I used to love RTS games, however, the last RTS game I really got into was C&C Generals Zero hour. All newer RTS games have just seemed somewhat generic. Maybe I outgrew them or maybe there has been nothing new under the sun since then.
I still want a game where you only control a few units like Kohan. I know you’ve said Ashes is like that, but it looks like the exact opposite- I was a little too intimidated by it to buy it, especially with my slower reflexes now.
Also, of the two futures- expect the former- there aren’t enough game journos who will both understand the game enough and be able to put the time in to see the latter.
I mean, GalCiv3 as much as I gripe about it did show the benefits of 64-bit for TBS. Seeing its performance as compared to Age of Wonders 3 is night and day for me. (I’d love to see a 64-bit AoW game now)
I don’t think it’s accurate to say the RTS is making a comeback, it’s more that what’s an RTS has changed. It’s mostly LoL now, assuming you like the micro aspect of the classic RTS. If you’re more into the base building aspect, there’s no LoL for you, nothing quite as definitive, but there are good RT “base building” games, TD games can be considered.
The “classic” RTS is a bit of a mix, a weird one now, with aspects from genres that are now distinct. The fantasy of being a general in charge of thousands of units, for me at least, with the mechanics traditional RTS games employ, just the idea of dealing with all of that, attacking in this area, defending on the other, don’t forget to keep expanding your economy, juggle this, juggle that… I’d rather go play a DOTA like. But I’m not a young dude anymore, nor Korean, so, maybe I’m biased.
IMO, for me at least, for a classic “take command of all the units in the world” RTS to truly succeed, the tech advances that are required aren’t in allowing for moar stuff, but in Command / Control of the stuff you already have, something like Distant Stars, allowing for people to tailor the game to their ability to juggle the stuff already present in the game.
You don’t control individual units. You control them on an Army level and the army itself is made up of all the individual units. Those individual units matter in terms of force composition, but you’re not microing them or dodging artillery.
The game is also pretty slow-paced compared to something like Starcraft or Company of Heroes.
I would like see an RTS that would focus on a vastly more complex economy and not so much about build a bunch of units to smash each other with. Something closer to a Caesar III mixed with an empire builder where you are trying to establish economic dominance. If there were armies they would be a bit more abstract where you just hired them and sent them off on mission. There would be no micro control of battles. You would send them off to the frontier to claim territory and when that all got claimed you might then send them against enemy cities. The reason you would want territory and cities are for the economic benefits, not to just smash them and “win” the game. IE: Some city has access to a lot of marble or has tuns of fertile farm land.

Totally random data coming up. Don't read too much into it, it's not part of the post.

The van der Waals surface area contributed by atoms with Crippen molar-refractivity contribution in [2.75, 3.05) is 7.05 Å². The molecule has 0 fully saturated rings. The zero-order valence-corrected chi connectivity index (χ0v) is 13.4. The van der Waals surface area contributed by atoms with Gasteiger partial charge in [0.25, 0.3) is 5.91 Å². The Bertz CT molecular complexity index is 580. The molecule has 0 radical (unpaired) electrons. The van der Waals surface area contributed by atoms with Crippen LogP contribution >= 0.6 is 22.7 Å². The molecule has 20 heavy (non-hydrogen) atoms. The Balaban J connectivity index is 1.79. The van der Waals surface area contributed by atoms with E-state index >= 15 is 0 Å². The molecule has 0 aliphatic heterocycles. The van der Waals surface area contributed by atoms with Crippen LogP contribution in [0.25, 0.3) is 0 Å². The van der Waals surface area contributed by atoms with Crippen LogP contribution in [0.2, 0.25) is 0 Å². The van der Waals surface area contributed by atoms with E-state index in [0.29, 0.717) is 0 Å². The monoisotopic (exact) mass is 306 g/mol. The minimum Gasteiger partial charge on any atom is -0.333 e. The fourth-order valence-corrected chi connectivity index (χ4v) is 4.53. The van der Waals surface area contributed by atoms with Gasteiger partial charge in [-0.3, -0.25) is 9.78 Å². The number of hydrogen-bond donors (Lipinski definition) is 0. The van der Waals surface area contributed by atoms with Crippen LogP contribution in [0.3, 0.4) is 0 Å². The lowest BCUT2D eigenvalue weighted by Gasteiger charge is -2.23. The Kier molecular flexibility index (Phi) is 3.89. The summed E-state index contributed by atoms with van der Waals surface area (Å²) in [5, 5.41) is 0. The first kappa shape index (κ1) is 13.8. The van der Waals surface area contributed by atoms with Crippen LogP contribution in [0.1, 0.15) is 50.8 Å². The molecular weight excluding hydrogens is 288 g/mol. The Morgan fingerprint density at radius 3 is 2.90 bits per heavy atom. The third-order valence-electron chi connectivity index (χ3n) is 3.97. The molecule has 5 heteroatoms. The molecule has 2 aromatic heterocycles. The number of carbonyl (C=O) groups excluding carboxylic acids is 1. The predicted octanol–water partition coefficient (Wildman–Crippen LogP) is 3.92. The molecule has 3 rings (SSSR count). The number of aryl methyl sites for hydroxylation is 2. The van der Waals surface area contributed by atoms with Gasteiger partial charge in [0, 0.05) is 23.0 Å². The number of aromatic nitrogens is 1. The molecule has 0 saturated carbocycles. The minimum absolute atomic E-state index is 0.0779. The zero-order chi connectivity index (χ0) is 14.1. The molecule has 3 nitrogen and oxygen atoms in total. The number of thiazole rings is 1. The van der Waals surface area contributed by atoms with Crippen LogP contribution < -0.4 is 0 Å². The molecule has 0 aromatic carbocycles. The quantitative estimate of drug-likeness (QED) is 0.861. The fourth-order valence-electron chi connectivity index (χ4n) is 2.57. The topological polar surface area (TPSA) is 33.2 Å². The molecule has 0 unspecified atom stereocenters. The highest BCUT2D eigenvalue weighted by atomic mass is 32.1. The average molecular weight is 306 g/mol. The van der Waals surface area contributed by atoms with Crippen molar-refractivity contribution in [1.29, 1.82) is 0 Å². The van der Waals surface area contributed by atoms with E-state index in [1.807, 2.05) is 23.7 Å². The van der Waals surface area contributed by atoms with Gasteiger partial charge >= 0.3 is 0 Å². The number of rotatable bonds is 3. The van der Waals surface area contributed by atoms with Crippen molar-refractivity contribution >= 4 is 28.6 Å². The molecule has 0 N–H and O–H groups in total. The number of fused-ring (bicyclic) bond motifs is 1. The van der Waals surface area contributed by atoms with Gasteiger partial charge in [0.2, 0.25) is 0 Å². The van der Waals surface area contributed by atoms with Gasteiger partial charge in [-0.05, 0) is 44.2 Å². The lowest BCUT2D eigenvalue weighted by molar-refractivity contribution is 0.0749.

I didn’t play it on the PlayStation 3 – in fact I never heard of it until today – but Mushroom Wars looks like my sort of PC RTS game. It looks cute, quirky, different, and I’m confident my PC will run it okay.
He does give credit to the AI but conflates him losing to it at normal to the game being fast paced. Ashes has flaws but fast-paced is not one of them (not to mention, you can control the speed and even pause and give orders). On YouTube, some people stream playing the game as if it were EU with lasers. ;)
I think his criticisms are valid in the sense that, other than the pacing of the game, they are largely accurate. But one man’s fault is another man’s virtue. For example, he credits Planetary Annihilation for innovating by having the world on a sphere. Ashes, by contrast, is expressly designed to bring the classic RTS formula into the modern age with all its attendant benefits.